In the first Miss Don’t Touch Me, retiring flower Blanche carves a niche for herself in a high-class French brothel. By taking the role of a dominatrix virgin, more than willing to dish out beatings to wealthy French perverts looking to be punished, she exploits the sex business without the requirement to perform the traditional role of a prostitute. However, the main thrust of the book is a thrilling murder mystery – the brothel infiltration feels more like an ingenious plot device than a hook to hang the whole book on.
In this second volume, the action is slower and the story far more personal. Set mostly in and around the brothel and a handful of its clients, it explores issues of sex and sexuality; and love and its absence.
It’s a very different proposition to the first book. While they share the same setting, characters and sub-plots (such as Blanche continuing to fail to get along with any of the other girls), the over-arching story is less of a thriller and more of a tragedy.
While this makes for a deeper, more sophisticated read, it also leaves it less accessible. There’s an element of disappointment here too – the thrill of the chase in the previous book helped lift the darkness of the brothel environment, despite the constant reminders of its horrors. In this, the violence and slavery is almost toned down, but it spills further out into the real world of family life beyond. The book explores how the psychological power that our loved ones have over us, if abused, can almost be as cruel, ruthless and dark as the slavery of the brothel. It’s a bitter pill to swallow and there’s little let-up in the force with which Hubert’s story rams it home.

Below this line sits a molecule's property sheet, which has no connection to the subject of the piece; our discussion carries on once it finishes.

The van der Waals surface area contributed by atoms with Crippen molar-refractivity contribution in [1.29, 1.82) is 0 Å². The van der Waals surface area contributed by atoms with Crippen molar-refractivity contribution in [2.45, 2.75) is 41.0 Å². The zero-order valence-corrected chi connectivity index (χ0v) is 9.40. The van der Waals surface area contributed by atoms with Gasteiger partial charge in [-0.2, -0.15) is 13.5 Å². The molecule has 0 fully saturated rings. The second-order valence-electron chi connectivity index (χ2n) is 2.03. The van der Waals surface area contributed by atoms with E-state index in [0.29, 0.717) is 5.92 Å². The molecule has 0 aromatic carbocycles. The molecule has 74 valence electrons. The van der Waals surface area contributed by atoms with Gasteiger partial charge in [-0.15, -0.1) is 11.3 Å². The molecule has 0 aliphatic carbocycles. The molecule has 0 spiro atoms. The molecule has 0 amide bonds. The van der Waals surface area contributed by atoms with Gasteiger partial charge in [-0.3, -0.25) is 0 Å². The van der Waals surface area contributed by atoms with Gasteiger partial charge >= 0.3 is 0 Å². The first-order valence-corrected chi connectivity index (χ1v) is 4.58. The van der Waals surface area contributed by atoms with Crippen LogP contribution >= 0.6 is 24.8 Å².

As previously, Kerascoet’s stylised art is a wonderful juxtaposition to the story. It adds to the jarring nature of the darkness and violence when it arrives, helping build tension and giving the characters an exaggerated expression that builds on the story.
Those who enjoyed the first book for its thriller element might find this harder going, but what it lacks in action it makes up for in literary merit. This volume is steeped in tragedy, and another fine example of how, despite often being seen as unsophisticated by the uninitiated, comics can risk producing artistic, sophisticated stories that the money-making machines of cinema and television rarely dare to touch.